An autoimmune disease left retired U.S. Army sergeant Theresa Hannigan paralyzed three years ago, but now she can stand up and walk again, as the first patient in the country to use the wearable robotic exoskeleton ReWalk at home.
Less than two weeks ago, the FDA approved the exoskeleton from Argo Medical Technologies for personal use, after first approving it to be used in rehabilitation facilities.
"There are so many things that I have missed by sitting in the wheelchair," Hannigan, 60, told CBS News. What does it mean to her to use the device? "The biggest thing...would be giving me back my independence."
The ReWalk provides powered hip and knee motion to help paralyzed patients stand up and walk. The device was developed by Dr. Amit Goffer, an Israeli scientist who became quadriplegic after an ATV accident in 1997.
Hannigan and 13 other patients have learned to use the system, studied at the James J. Peters VA Medical Center in the Bronx and at Mount Sinai Medical Center in New York City.
The benefits of the exoskeleton go beyond mobility. By enabling paralyzed patients to walk again, it also helps alleviate many related health problems.
"Almost all the subjects have lost fat," one of the project researchers, Dr. Ann M. Spungen of the Exoskeletal-Assisted Walking Program, Bronx VA Medical Center, told CBS News. "We have also had improvements in patient-reported pain and quality of life."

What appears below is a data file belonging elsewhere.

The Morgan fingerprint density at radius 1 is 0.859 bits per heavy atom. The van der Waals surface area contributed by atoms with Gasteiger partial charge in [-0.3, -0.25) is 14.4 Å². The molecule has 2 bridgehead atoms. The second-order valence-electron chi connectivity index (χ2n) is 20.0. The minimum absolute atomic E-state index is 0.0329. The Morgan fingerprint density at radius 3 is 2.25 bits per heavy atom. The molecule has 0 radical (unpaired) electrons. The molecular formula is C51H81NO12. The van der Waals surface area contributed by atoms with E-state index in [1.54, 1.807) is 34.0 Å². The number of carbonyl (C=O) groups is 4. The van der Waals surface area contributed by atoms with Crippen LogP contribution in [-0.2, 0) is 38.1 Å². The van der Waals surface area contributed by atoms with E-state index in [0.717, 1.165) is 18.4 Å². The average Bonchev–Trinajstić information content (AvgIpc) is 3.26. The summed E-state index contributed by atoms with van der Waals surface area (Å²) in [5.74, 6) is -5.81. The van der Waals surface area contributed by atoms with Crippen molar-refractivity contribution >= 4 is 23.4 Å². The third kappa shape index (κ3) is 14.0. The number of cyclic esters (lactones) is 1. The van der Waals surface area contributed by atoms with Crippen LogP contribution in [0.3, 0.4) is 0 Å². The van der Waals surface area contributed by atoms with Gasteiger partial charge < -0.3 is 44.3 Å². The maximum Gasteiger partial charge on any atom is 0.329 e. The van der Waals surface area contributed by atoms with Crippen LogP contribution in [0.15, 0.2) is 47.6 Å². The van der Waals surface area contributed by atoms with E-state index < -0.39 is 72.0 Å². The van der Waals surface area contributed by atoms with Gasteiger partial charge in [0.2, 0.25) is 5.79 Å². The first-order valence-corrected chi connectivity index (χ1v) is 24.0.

Inactivity from paralysis can often lead to secondary health conditions that people may not think about, such as increased risk for diseases like diabetes, heart disease and osteoporosis, Spungen told CBS News in an interview earlier this year.
"All the terrible things that go wrong from a sedentary lifestyle are magnified in a person with spinal cord injury, so any activity that we can provide for them stands to reason to have benefit," she said.
The VA said it is working with ReWalk to cover the entire cost of the device for Hannigan, and plans to do so for other veterans as well. The ReWalk exoskeleton for personal use costs $69,500.
"Now that the FDA has approved the ReWalk for home use, we will be fully committed to supporting the procurement and providing the staffing support needed, now and in the future, for Ms. Hannigan and for all eligible Veterans with spinal cord injury for whom this equipment may be clinically indicated," Dr. Erik Langhoff, James J. Peters VA Medical Center Director, said in a statement.
Robert Woo, another patient who tested the device for a few months in a clinical setting, was very happy with the way the exoskeleton worked.
"I can't wait to take my family out for a walk in the park and do things that I couldn't do being in a wheelchair," Woo told CBS News in a June 27 interview.
Hannigan's partner and caregiver, Patricia Seagren, has been trained in how to assist with using the device, a requirement before a patient can take one home. She said it's overwhelming to see how happy Hannigan is doing everyday activities.
"Her dream of being able to use it in her home," Seagren said, "means everything."
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